If you’ve lived in Brooklyn for a while, chances are you’ve seen the physical streetscape change quite a bit, as new buildings have popped up around the borough. A newly released study documented these changes — and has some ideas as to why some neighborhoods in the borough are evolving.
Using Google Streetview, a group from MIT’s Media Lab looked at several cities across the nation over time to gauge physical changes on individual blocks and streets and score change in the cities. They published the findings of the project, which is dubbed Streetchange, in Proceedings of the National Academy of Sciences. They also created a site to accompany their research. Both use side-by-side photos and GIFS of Google Streetview to show physical changes on a selection of Brooklyn streets.
The project revealed that the amount of change in Brooklyn from 2007 to 2014, the period studied, was the highest of the sampled cities. The study also looked at Baltimore, Boston, Washington and Detroit.
The project found change is pervasive across the borough, and is particularly pronounced in Williamsburg. Midwood and Canarsie also had high levels of change on the street, the study revealed.
Before and after images of Union Avenue in Williamsburg show how pronounced the changes are. The first image shows the street in 2007. Pictured are a relatively empty set of construction sites and a collision repair shop.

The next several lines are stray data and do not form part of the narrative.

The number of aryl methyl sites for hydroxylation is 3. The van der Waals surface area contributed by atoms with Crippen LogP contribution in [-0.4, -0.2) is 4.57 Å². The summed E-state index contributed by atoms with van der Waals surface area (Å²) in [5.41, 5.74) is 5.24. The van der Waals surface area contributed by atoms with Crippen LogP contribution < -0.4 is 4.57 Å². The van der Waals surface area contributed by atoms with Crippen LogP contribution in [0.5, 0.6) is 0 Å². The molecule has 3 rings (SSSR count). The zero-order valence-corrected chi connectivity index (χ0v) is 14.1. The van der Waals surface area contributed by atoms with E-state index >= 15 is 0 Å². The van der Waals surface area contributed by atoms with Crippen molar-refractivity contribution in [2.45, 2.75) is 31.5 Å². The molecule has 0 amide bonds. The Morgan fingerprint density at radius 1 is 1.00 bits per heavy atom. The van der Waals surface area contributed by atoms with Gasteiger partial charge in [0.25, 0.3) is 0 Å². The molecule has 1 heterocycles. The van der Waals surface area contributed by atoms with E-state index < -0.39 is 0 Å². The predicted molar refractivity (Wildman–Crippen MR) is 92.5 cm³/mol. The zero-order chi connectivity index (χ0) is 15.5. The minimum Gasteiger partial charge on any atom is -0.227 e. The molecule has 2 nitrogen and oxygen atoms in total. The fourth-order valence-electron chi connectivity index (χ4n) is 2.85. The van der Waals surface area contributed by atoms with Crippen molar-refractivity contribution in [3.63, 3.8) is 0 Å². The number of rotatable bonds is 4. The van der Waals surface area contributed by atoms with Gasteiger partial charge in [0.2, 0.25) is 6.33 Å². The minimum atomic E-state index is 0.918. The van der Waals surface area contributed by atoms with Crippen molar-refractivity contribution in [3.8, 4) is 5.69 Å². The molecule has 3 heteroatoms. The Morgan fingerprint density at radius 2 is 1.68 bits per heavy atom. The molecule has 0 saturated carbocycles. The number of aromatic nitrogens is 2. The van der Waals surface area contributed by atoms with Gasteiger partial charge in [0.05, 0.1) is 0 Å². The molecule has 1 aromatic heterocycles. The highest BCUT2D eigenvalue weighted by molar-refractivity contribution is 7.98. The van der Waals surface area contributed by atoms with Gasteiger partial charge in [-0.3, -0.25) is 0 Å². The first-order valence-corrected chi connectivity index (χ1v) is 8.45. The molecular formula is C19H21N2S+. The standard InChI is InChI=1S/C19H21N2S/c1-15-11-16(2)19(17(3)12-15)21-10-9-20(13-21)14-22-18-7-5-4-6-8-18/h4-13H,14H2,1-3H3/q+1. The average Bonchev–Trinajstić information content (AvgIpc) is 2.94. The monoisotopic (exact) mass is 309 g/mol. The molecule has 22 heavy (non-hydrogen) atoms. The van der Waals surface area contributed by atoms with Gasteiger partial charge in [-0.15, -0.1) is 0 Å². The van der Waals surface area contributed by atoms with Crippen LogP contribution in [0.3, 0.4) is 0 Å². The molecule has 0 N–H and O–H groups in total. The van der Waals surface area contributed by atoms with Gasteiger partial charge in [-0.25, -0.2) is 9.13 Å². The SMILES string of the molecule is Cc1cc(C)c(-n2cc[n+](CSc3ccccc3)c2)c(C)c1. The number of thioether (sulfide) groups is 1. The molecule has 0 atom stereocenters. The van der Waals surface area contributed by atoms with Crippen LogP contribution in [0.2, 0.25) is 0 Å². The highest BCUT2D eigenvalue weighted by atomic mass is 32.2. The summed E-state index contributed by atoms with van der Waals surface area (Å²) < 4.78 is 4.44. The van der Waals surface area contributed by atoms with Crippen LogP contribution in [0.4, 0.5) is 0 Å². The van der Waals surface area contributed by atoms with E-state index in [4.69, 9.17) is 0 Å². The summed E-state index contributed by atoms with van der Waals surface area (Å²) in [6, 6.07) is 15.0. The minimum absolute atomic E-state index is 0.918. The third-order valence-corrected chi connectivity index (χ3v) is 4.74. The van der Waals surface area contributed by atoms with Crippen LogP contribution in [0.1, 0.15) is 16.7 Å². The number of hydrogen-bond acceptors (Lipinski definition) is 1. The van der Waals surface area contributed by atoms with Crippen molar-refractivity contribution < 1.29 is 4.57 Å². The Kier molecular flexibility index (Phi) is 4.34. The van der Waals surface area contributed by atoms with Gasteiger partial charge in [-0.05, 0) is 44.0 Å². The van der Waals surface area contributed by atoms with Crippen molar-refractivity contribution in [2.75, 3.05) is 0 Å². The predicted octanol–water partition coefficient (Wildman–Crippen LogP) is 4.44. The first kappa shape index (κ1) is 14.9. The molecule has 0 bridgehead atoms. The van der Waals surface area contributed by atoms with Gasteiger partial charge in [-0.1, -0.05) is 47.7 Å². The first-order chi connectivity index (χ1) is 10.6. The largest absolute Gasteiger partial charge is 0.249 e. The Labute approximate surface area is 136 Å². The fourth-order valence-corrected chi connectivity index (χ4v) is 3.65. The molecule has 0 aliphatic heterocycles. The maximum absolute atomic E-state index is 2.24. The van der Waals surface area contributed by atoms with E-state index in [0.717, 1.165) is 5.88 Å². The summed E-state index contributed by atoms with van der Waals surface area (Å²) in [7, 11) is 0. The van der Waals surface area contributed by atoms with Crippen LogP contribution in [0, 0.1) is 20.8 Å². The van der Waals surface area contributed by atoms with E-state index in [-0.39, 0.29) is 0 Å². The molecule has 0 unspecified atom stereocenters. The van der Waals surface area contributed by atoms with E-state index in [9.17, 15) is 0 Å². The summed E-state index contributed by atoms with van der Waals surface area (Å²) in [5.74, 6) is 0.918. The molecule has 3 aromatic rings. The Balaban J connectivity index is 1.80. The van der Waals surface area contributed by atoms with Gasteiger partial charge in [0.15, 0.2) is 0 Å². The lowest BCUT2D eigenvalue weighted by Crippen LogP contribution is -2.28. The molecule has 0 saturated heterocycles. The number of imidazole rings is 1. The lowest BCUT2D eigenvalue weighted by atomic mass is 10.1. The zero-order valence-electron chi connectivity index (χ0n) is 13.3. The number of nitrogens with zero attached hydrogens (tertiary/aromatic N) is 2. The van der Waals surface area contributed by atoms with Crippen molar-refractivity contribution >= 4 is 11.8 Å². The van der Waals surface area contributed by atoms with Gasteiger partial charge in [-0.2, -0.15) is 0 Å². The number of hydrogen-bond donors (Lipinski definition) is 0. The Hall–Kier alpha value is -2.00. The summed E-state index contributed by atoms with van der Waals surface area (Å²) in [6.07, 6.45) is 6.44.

The second photo, from 2014, shows a world of difference. Multiple new buildings are present in the shot, including 568 Union Avenue in the left foreground and luxury rental 250 North 10th Street on the right.
In Midwood and Canarsie, the changes were of a different sort. One visualization shows a Midwood building has been altered. Before and after photos of Canarsie reveal negative changes: buildings have been demolished.
Between a number of rezonings and construction booms, Brooklyn changed a great deal in the last decade or so. Downtown Brooklyn has boomed with new residential and commercial developments, Williamsburg experienced significant gentrification and a hotel boom, and Bushwick is undergoing major residential development — to name only three examples.
However, some neighborhoods in Brooklyn didn’t show much change in the streets. More industrialized areas like Bushwick and East Williamsburg didn’t show as much change as places like Williamsburg. Likewise, some residential areas like Dyker Heights also didn’t change in any significant way over the years, according to the study.
The researchers found their results fall in line with three sociological theories of neighborhood change: the human capital theory, the tipping theory, and the invasion theory.
The human capital theory claims neighborhoods with more people and highly educated residents tend to improve faster. The tipping theory claims neighborhoods that look better initially or are on an upward trajectory tend to get more upgrades (think Williamsburg’s continued gentrification) — and vice versa. The invasion theory states that neighborhoods close to city centers and desirable neighborhoods tend to attract interest, people of means and, ultimately, investment.
If you’ve ever had any suspicions about these being causes of gentrification in Brooklyn, you’d be on the right track, according to the study.
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